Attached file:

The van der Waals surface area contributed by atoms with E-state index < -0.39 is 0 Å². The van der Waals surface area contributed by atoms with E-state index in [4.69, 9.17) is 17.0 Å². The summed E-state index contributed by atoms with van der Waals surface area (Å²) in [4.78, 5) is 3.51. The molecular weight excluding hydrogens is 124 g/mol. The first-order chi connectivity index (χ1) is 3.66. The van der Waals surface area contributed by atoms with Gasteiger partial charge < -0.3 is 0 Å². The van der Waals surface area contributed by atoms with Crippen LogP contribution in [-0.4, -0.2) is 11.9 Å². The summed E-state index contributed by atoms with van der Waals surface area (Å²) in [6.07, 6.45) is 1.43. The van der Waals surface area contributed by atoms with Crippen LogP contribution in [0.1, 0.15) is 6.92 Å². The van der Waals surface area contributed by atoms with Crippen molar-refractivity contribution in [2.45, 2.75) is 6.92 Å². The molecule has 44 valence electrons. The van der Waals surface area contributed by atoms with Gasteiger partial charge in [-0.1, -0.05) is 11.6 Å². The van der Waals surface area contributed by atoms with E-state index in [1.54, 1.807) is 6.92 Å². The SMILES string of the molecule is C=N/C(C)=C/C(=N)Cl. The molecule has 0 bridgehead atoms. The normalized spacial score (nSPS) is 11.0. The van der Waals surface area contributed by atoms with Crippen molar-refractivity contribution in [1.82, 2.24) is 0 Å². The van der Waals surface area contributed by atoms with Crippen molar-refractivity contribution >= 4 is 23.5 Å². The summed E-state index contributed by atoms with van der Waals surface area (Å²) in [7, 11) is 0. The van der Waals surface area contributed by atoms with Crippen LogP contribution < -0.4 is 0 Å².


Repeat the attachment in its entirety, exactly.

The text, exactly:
The van der Waals surface area contributed by atoms with E-state index < -0.39 is 0 Å². The van der Waals surface area contributed by atoms with E-state index in [4.69, 9.17) is 17.0 Å². The summed E-state index contributed by atoms with van der Waals surface area (Å²) in [4.78, 5) is 3.51. The molecular weight excluding hydrogens is 124 g/mol. The first-order chi connectivity index (χ1) is 3.66. The van der Waals surface area contributed by atoms with Gasteiger partial charge < -0.3 is 0 Å². The van der Waals surface area contributed by atoms with Crippen LogP contribution in [-0.4, -0.2) is 11.9 Å². The summed E-state index contributed by atoms with van der Waals surface area (Å²) in [6.07, 6.45) is 1.43. The van der Waals surface area contributed by atoms with Crippen LogP contribution in [0.1, 0.15) is 6.92 Å². The van der Waals surface area contributed by atoms with Crippen molar-refractivity contribution in [2.45, 2.75) is 6.92 Å². The molecule has 44 valence electrons. The van der Waals surface area contributed by atoms with Gasteiger partial charge in [-0.1, -0.05) is 11.6 Å². The van der Waals surface area contributed by atoms with E-state index in [1.54, 1.807) is 6.92 Å². The SMILES string of the molecule is C=N/C(C)=C/C(=N)Cl. The molecule has 0 bridgehead atoms. The normalized spacial score (nSPS) is 11.0. The van der Waals surface area contributed by atoms with Crippen molar-refractivity contribution in [1.82, 2.24) is 0 Å². The van der Waals surface area contributed by atoms with Crippen molar-refractivity contribution >= 4 is 23.5 Å². The summed E-state index contributed by atoms with van der Waals surface area (Å²) in [7, 11) is 0. The van der Waals surface area contributed by atoms with Crippen LogP contribution < -0.4 is 0 Å².